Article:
Walton County recently gained its first corrections officer named as the Florida Sheriff's Association Corrections Officer of the Year.
With around a year and a half of experience working at the Walton County Jail, Walton resident Thomas Corbett credited his faith, dedication and colleagues for his achievement.
"It feels good on one part to know that I have made an impact on somebody else's life, but at the same time, I feel like it's our job," Corbett said, and added it's always been a dream of his to work in law enforcement.
He said that throughout the 67 counties in Florida, a corrections officer was nominated from each for the award most go their whole career without.
Requirements for nomination included being put in a situation where a life was saved and making an outstanding effort at your position, Corbett said.
While at a restaurant in Chipley, Corbett saved a young boy from choking. His deeds extended to an Alabama shooting where as a bystander, he and a National Guardsman provided CPR and medical help to a victim until paramedics arrived.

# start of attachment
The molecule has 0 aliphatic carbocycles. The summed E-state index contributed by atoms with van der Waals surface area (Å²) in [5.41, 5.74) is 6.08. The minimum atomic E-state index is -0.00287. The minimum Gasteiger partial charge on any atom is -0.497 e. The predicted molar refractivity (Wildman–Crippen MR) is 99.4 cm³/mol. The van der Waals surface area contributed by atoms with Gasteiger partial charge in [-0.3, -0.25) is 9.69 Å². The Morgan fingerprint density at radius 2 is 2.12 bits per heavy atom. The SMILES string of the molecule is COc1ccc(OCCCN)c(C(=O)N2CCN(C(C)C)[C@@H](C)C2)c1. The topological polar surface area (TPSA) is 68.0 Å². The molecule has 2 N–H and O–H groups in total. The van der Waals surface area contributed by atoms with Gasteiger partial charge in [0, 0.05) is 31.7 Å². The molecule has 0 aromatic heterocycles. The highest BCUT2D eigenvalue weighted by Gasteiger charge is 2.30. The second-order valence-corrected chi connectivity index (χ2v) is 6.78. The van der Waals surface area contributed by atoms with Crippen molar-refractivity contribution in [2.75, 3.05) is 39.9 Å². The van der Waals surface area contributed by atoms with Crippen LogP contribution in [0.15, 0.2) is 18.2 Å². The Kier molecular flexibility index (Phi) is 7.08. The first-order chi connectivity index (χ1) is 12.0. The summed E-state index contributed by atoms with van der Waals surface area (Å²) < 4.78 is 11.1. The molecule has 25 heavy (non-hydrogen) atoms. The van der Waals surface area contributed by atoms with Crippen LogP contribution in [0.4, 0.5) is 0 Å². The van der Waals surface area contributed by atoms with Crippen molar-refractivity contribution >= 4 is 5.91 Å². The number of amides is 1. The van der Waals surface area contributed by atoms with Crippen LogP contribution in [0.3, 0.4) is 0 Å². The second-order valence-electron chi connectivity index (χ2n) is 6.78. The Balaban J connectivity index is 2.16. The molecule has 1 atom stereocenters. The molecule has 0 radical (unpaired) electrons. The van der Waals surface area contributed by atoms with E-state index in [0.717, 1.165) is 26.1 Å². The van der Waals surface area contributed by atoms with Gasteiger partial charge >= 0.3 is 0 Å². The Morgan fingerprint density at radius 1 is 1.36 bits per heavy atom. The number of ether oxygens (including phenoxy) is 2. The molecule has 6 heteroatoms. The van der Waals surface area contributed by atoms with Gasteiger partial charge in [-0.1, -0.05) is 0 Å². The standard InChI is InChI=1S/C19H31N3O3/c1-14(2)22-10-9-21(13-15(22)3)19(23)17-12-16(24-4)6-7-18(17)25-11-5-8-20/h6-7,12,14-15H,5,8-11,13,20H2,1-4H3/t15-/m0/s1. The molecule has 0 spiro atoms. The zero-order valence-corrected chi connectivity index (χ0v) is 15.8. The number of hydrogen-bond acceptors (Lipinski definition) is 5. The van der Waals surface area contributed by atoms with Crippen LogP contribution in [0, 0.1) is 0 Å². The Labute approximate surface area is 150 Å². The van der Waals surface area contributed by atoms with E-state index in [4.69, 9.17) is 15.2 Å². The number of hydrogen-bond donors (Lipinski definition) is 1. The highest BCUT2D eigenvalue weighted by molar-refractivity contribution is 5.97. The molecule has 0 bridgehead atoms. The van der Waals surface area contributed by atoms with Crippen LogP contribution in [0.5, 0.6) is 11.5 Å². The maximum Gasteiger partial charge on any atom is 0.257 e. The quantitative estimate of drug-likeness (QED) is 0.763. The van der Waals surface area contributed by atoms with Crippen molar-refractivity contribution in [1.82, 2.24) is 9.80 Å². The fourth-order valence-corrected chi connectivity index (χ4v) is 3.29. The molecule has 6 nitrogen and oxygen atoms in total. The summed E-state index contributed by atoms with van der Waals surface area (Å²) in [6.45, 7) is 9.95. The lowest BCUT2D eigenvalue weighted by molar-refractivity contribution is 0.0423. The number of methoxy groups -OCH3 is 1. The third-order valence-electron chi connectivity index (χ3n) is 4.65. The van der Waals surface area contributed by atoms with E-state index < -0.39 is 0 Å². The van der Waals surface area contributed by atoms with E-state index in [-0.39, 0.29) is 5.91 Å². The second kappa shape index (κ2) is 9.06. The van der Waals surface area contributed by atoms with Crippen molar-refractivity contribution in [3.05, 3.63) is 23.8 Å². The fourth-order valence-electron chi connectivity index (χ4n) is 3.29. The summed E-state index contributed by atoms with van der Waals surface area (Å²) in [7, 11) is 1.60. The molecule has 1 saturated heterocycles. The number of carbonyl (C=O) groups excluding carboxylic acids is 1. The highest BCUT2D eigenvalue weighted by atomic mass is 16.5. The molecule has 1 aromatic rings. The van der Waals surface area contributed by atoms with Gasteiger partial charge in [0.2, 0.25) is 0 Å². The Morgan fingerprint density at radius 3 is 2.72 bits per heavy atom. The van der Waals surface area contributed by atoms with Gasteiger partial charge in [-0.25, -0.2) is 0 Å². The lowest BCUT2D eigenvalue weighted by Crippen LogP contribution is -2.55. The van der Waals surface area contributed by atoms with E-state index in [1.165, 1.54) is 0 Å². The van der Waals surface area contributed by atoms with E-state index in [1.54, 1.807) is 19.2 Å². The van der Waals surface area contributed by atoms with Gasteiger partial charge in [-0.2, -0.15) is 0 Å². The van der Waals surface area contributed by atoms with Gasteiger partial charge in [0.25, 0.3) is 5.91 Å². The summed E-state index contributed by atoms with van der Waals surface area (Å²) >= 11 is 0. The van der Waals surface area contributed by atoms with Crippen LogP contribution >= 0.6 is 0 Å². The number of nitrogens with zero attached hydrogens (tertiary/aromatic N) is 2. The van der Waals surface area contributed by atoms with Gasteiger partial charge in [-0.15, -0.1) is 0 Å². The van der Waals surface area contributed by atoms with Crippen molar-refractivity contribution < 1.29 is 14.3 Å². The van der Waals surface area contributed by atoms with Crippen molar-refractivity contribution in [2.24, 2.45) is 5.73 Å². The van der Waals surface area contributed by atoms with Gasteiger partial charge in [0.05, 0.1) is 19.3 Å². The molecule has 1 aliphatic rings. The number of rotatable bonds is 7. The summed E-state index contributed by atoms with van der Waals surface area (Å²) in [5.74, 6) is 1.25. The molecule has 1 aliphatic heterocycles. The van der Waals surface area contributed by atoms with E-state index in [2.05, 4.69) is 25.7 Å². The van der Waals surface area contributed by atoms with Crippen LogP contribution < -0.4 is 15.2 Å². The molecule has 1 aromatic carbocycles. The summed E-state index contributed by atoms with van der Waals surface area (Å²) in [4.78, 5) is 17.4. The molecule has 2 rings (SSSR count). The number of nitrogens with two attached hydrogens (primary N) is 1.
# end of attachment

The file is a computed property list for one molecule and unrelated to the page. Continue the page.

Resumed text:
"I've known Thomas for almost 20 years, he's a good guy," said Capt. John Moring, operation bureau chief at the jail. "He would have done it at any time."
Moring said it was humbling for someone within their unit to have received the prestigious award, and that he was glad Corbett's training stuck with him.
"When we go through the training, you're emphasizing ... job-related issues, and to know he took a step above that and provided a public service (is awesome)," Moring said.
However, Corbett — who graduated from Ponce de Leon High School, enlisted in the Army shortly after and spent six months deployed in Saudi Arabia — said things haven't always run as smooth as they are now.
At the end of 2016, he was fired from his job of 10 years in marketing. To bounce back, he said he vowed to himself nothing similar would happen again. He started his own home inspection business in 2017 — TCOR Consulting Group — and at almost the same time he began working as a corrections officer.
"I'm a believer in Christ, and I feel like everything happens according to God's plan," he said. "I've seen it in my own life."
Looking ahead, Corbett said he plans to "move to the roadside" and work as a law enforcement officer while also continuing to grow TCOR.
When asked when he gets the time to sleep, he replied "you catch it whenever you can."
"I know not everybody's going to believe the way I do, and I don't expect anybody to," Corbett said. "I don't try to force my opinions on anyone, but I hope I live a life that reflects a lot of goodness and hope that maybe they see the way I live my life that maybe there is something bigger and better and beyond."